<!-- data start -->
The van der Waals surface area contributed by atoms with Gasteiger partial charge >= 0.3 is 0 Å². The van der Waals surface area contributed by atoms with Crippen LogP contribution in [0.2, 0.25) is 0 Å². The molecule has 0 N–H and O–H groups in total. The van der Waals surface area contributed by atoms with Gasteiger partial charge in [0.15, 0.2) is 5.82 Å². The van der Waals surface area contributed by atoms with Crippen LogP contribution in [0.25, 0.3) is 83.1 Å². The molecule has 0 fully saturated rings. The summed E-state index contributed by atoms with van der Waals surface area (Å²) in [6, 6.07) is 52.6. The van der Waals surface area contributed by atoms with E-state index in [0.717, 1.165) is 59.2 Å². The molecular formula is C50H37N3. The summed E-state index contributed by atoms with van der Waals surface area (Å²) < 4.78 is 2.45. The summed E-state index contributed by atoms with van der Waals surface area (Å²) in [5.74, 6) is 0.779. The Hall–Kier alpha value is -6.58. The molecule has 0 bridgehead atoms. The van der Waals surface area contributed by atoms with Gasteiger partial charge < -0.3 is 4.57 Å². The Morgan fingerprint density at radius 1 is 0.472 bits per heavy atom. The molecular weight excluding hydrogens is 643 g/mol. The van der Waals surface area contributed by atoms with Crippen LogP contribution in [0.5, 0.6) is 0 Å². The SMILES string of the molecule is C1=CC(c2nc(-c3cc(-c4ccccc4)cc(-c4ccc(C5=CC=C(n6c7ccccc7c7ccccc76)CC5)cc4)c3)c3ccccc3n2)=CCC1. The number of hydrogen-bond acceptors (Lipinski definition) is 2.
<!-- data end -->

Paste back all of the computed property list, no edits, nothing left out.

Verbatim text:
The van der Waals surface area contributed by atoms with Gasteiger partial charge >= 0.3 is 0 Å². The van der Waals surface area contributed by atoms with Crippen LogP contribution in [0.2, 0.25) is 0 Å². The molecule has 0 N–H and O–H groups in total. The van der Waals surface area contributed by atoms with Gasteiger partial charge in [0.15, 0.2) is 5.82 Å². The van der Waals surface area contributed by atoms with Crippen LogP contribution in [0.25, 0.3) is 83.1 Å². The molecule has 0 fully saturated rings. The summed E-state index contributed by atoms with van der Waals surface area (Å²) in [6, 6.07) is 52.6. The van der Waals surface area contributed by atoms with E-state index in [0.717, 1.165) is 59.2 Å². The molecular formula is C50H37N3. The summed E-state index contributed by atoms with van der Waals surface area (Å²) < 4.78 is 2.45. The summed E-state index contributed by atoms with van der Waals surface area (Å²) in [5.74, 6) is 0.779. The Hall–Kier alpha value is -6.58. The molecule has 0 bridgehead atoms. The van der Waals surface area contributed by atoms with Gasteiger partial charge < -0.3 is 4.57 Å². The Morgan fingerprint density at radius 1 is 0.472 bits per heavy atom. The molecular weight excluding hydrogens is 643 g/mol. The van der Waals surface area contributed by atoms with Crippen LogP contribution in [0.5, 0.6) is 0 Å². The SMILES string of the molecule is C1=CC(c2nc(-c3cc(-c4ccccc4)cc(-c4ccc(C5=CC=C(n6c7ccccc7c7ccccc76)CC5)cc4)c3)c3ccccc3n2)=CCC1. The number of hydrogen-bond acceptors (Lipinski definition) is 2.